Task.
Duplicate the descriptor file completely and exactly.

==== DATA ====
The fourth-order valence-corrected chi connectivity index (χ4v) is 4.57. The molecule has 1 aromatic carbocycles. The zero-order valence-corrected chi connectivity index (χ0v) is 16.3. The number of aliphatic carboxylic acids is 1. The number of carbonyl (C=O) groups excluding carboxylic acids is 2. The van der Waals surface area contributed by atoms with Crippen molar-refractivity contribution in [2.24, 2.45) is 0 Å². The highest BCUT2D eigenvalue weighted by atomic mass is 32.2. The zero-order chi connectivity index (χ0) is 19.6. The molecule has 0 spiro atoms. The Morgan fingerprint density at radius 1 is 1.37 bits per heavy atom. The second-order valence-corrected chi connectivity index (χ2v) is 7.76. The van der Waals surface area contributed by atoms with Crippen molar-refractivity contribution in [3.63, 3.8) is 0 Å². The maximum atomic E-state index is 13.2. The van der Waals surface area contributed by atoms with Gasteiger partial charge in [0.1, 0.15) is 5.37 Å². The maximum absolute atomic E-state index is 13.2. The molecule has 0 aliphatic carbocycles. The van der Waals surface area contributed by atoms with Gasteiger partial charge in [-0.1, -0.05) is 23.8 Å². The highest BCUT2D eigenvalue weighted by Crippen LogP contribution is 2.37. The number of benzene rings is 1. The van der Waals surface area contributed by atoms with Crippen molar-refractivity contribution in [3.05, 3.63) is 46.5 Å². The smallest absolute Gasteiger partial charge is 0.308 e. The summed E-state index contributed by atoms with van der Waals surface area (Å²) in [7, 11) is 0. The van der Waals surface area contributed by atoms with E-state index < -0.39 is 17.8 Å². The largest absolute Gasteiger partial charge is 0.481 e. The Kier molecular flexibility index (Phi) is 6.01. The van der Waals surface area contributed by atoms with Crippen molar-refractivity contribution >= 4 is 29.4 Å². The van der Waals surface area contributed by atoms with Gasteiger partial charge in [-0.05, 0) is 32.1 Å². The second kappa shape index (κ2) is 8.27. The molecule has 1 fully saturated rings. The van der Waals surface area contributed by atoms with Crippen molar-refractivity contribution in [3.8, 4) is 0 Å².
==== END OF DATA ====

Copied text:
The fourth-order valence-corrected chi connectivity index (χ4v) is 4.57. The molecule has 1 aromatic carbocycles. The zero-order valence-corrected chi connectivity index (χ0v) is 16.3. The number of aliphatic carboxylic acids is 1. The number of carbonyl (C=O) groups excluding carboxylic acids is 2. The van der Waals surface area contributed by atoms with Crippen molar-refractivity contribution in [2.24, 2.45) is 0 Å². The highest BCUT2D eigenvalue weighted by atomic mass is 32.2. The zero-order chi connectivity index (χ0) is 19.6. The molecule has 0 spiro atoms. The Morgan fingerprint density at radius 1 is 1.37 bits per heavy atom. The second-order valence-corrected chi connectivity index (χ2v) is 7.76. The van der Waals surface area contributed by atoms with Crippen molar-refractivity contribution in [3.63, 3.8) is 0 Å². The maximum atomic E-state index is 13.2. The van der Waals surface area contributed by atoms with Gasteiger partial charge in [0.1, 0.15) is 5.37 Å². The maximum absolute atomic E-state index is 13.2. The molecule has 0 aliphatic carbocycles. The van der Waals surface area contributed by atoms with Gasteiger partial charge in [-0.1, -0.05) is 23.8 Å². The highest BCUT2D eigenvalue weighted by Crippen LogP contribution is 2.37. The number of benzene rings is 1. The van der Waals surface area contributed by atoms with Crippen molar-refractivity contribution in [3.05, 3.63) is 46.5 Å². The smallest absolute Gasteiger partial charge is 0.308 e. The summed E-state index contributed by atoms with van der Waals surface area (Å²) in [7, 11) is 0. The van der Waals surface area contributed by atoms with E-state index < -0.39 is 17.8 Å². The largest absolute Gasteiger partial charge is 0.481 e. The Kier molecular flexibility index (Phi) is 6.01. The van der Waals surface area contributed by atoms with Crippen molar-refractivity contribution >= 4 is 29.4 Å². The van der Waals surface area contributed by atoms with Gasteiger partial charge in [-0.05, 0) is 32.1 Å². The second kappa shape index (κ2) is 8.27. The molecule has 1 fully saturated rings. The van der Waals surface area contributed by atoms with Crippen molar-refractivity contribution in [3.8, 4) is 0 Å².